Wall Street rallied again Wednesday, with the Dow Jones industrial average scoring another record close, as investors grew more confident that the Federal Reserve has inflation in hand. An $8 billion bid from US Airways Group Inc. for Delta Air Lines Inc. added to the market’s momentum.
Minutes from the Fed’s Oct. 24-25 meeting showed the central bank’s governors remain more worried about inflation than the risk the economy would slow too quickly under higher interest rates. Investors seemed to be buying on the notion that the Fed had struck a balance between taming inflation and keeping the economy from falling into recession.
Investors also cheered the possibility of consolidation in the airline industry and remained upbeat following sharp gains Tuesday.
“I think the case for a soft landing is building,” said Stuart Schweitzer, global markets strategist at JP Morgan Asset and Wealth Management. “It looks as though the Fed is bringing the economy in for a true soft landing with growth slowing down but not too much.”
The Dow rose 33.70 points, or 0.28 percent, moving further into record territory. The Dow set a new trading high of 12,291.73. The energy, industrials and consumer staples sectors led the advance.
The broader Standard & Poor’s 500-stock index advanced 3.35 points, or 0.24 percent, and passed the 1,400 mark during the session for the first time since 2000. The S&P’s record high of 1,527.46 came in the spring of 2000. The Nasdaq composite index rose 12.09 points, or 0.50 percent, to its highest level in 5 3/4 years.
Bonds fell sharply, with the yield on the benchmark 10-year Treasury note rising to 4.62 percent from 4.57 percent late Tuesday. The dollar was mixed against other major currencies, while gold prices fell. Oil rose 48 cents a barrel at $58.76 on the New York Mercantile Exchange after an Energy Department report showed stores of gasoline and distillates such as heating oil fell more than expected.
The mood on Wall Street late Tuesday and Wednesday resembled that of October, when the major indexes all rose at least 3 percent and Wall Street appeared confident the economy could slow without cooling too quickly. The Fed minutes lent support to the notion that the Fed will again leave interest rates unchanged when it meets in January. Many investors are hoping a rate cut could be in the offing next year. The Fed has left short-term rates unchanged at its last three meetings following a string of 17 straight increases over two years.
“I don’t think the Fed needs to wreck economy in order to contain inflation,” Schweitzer said, adding that the central bank should remain watchful of tightening labor costs. Last month, the nation’s unemployment rate fell to a five-year low.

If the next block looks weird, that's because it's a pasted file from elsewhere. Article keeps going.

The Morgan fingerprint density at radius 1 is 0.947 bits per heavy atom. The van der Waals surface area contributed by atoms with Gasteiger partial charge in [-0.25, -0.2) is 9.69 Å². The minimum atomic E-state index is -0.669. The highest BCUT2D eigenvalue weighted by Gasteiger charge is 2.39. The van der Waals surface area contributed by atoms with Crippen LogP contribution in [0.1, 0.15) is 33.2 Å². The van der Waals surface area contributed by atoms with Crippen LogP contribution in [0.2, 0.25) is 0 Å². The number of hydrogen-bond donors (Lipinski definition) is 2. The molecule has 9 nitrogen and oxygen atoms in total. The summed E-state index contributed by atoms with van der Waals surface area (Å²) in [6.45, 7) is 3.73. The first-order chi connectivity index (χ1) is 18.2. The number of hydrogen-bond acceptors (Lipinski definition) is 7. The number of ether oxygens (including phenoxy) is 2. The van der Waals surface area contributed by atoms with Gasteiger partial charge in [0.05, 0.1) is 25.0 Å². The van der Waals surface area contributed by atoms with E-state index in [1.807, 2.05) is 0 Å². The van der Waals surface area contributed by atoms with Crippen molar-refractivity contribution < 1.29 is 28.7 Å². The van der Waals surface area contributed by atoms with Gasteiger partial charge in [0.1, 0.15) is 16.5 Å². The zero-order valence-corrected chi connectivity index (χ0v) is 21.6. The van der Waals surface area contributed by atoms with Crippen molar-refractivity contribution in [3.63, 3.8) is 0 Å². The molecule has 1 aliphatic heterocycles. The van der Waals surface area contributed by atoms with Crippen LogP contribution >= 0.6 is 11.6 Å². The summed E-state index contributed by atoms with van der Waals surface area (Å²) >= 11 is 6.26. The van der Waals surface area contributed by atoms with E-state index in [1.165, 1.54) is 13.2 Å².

While Schweitzer harbors concerns about investor expectations growing too quickly, he remains optimistic. “The rise does appear to be reasonably controlled and drawing in fresh money.”
Scott Fullman, director of investment strategy for Hapoalim Securities USA, said investors were riding momentum from Tuesday but that he saw risks of stocks being overbought. “We have people looking for a reason to come in and buy even though the markets are at high levels right now.”
Fullman said it would be wise for investors to consider hedging their positions, especially given that the run-up began in the normally weaker October period and continued into the generally stronger final months of the year, raising questions about how long the gains might hold.
The US Airways deal comes as many airlines struggle to find profits despite a rebound in air travel from earlier in the decade. Delta, operating under bankruptcy protection, has said it isn’t interested in a merger. In an unusual occurrence for the company making a takeover bid, US Airways shares rose, advancing $8.57, or 16.8 percent, to $59.50. The possibility for cost savings appeared to please investors. Delta rose 5 cents, or 3.4 percent, to $1.52.
Other airline stocks moved higher. Continental Airlines Inc. rose $4.72, or 12.3 percent, to $43.08, while United Airlines parent UAL Corp. gained $3.29, or 9 percent, to $39.99.
In other corporate news, Embrex Inc. surged $4.72, or 40 percent, to $16.64 after the company agreed to be acquired by drugmaker Pfizer Inc. for $155 million cash to better serve the poultry vaccination market.
RailAmerica Inc. jumped $3.44, or 28 percent, to $15.82 after the short line railroad operator agreed to be acquired by Fortress Investment Group LLC, a hedge fund manager, for $1.1 billion, or $16.35 per share. The offer, which includes debt, is a 32 percent premium to Tuesday’s closing price.
Overseas, Japan’s Nikkei stock average closed down 0.28 percent. Britain’s FTSE 100 closed up 0.70 percent, Germany’s DAX index rose 0.68 percent and France’s CAC-40 was up 0.64 percent.